2nd International Summer School
on Nuclear Glass Wasteform:
Structure, Properties and Long-Term Behavior Wasteform

September 23 to 27, 2013 in the site of Pont du Gard (France)


Glass behavior in open systems

Glass is a thermodynamically metastable phase, and undergoes irreversible transformation into more stable phases, especially in the presence of water. In the perspective of the safety assessment of the future geological disposal, the challenge is to be able to calculate at what rate this transformation and the corresponding release of radionuclides into the groundwater will take place.
The corrosion of nuclear glass arises from several coupled mechanisms: hydration, ion exchange, hydrolysis/condensation reactions, and precipitation of crystalline phases. These processes depend on several parameters such as temperature, pH, water composition and flow rate, and thus indirectly on other nearby solid phases surrounding the glass. Uncertainties remain on the rate-limiting mechanisms controlling the long-term rate (also called the residual rate) and those responsible for the resumption of alteration.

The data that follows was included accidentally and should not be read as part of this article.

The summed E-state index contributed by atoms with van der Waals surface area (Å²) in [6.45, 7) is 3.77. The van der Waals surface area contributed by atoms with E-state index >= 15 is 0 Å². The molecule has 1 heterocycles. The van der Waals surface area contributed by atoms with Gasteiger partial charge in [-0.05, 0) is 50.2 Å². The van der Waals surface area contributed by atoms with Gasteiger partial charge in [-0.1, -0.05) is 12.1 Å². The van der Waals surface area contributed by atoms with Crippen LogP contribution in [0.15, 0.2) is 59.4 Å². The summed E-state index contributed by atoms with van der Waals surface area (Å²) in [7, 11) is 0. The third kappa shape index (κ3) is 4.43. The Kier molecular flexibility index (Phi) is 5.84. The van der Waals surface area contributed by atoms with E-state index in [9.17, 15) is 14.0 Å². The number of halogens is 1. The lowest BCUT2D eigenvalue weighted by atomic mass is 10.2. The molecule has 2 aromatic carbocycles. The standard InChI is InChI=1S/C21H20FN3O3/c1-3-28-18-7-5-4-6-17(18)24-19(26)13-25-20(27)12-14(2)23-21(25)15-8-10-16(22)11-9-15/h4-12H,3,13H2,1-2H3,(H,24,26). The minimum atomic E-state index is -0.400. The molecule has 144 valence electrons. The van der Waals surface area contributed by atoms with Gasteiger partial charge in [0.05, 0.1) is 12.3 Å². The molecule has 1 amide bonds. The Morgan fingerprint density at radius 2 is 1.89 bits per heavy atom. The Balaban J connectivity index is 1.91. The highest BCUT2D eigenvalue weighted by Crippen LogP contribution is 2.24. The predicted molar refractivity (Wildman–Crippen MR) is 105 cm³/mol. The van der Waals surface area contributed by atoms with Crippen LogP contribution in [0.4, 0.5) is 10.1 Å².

The goals of this session are (i) to present the state of the art of glass corrosion mechanisms and relationships with the kinetic regimes, (ii) to discuss the effects of the main parameters influencing the mechanisms and rate, including glass composition effects, and (iii) to discuss ways to improve our current understanding and models.

Proceeding, important dates

Deadline for submission

icon calendarDecember 20th 2013

Paper review feedback deadline

icon calendarFebruary 15th 2014

Final version

icon calendarMarch 15th 2014

Sumglass Gallery


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